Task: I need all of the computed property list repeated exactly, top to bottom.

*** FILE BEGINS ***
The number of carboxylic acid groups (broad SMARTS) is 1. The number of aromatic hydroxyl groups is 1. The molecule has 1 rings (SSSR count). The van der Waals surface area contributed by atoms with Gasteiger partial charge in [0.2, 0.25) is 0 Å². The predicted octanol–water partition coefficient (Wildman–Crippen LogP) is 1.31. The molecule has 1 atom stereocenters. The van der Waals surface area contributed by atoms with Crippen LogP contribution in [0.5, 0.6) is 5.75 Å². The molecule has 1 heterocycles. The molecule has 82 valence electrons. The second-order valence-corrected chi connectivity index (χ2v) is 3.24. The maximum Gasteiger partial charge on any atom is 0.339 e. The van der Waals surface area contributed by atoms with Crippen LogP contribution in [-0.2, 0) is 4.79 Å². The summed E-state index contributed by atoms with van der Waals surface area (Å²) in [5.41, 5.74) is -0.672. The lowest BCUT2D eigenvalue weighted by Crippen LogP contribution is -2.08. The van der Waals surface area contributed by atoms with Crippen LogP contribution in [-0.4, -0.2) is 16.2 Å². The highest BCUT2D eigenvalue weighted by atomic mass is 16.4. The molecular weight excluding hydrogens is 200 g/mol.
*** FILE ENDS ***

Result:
The number of carboxylic acid groups (broad SMARTS) is 1. The number of aromatic hydroxyl groups is 1. The molecule has 1 rings (SSSR count). The van der Waals surface area contributed by atoms with Gasteiger partial charge in [0.2, 0.25) is 0 Å². The predicted octanol–water partition coefficient (Wildman–Crippen LogP) is 1.31. The molecule has 1 atom stereocenters. The van der Waals surface area contributed by atoms with Crippen LogP contribution in [0.5, 0.6) is 5.75 Å². The molecule has 1 heterocycles. The molecule has 82 valence electrons. The second-order valence-corrected chi connectivity index (χ2v) is 3.24. The maximum Gasteiger partial charge on any atom is 0.339 e. The van der Waals surface area contributed by atoms with Crippen LogP contribution in [-0.2, 0) is 4.79 Å². The summed E-state index contributed by atoms with van der Waals surface area (Å²) in [5.41, 5.74) is -0.672. The lowest BCUT2D eigenvalue weighted by Crippen LogP contribution is -2.08. The van der Waals surface area contributed by atoms with Crippen LogP contribution in [-0.4, -0.2) is 16.2 Å². The highest BCUT2D eigenvalue weighted by atomic mass is 16.4. The molecular weight excluding hydrogens is 200 g/mol.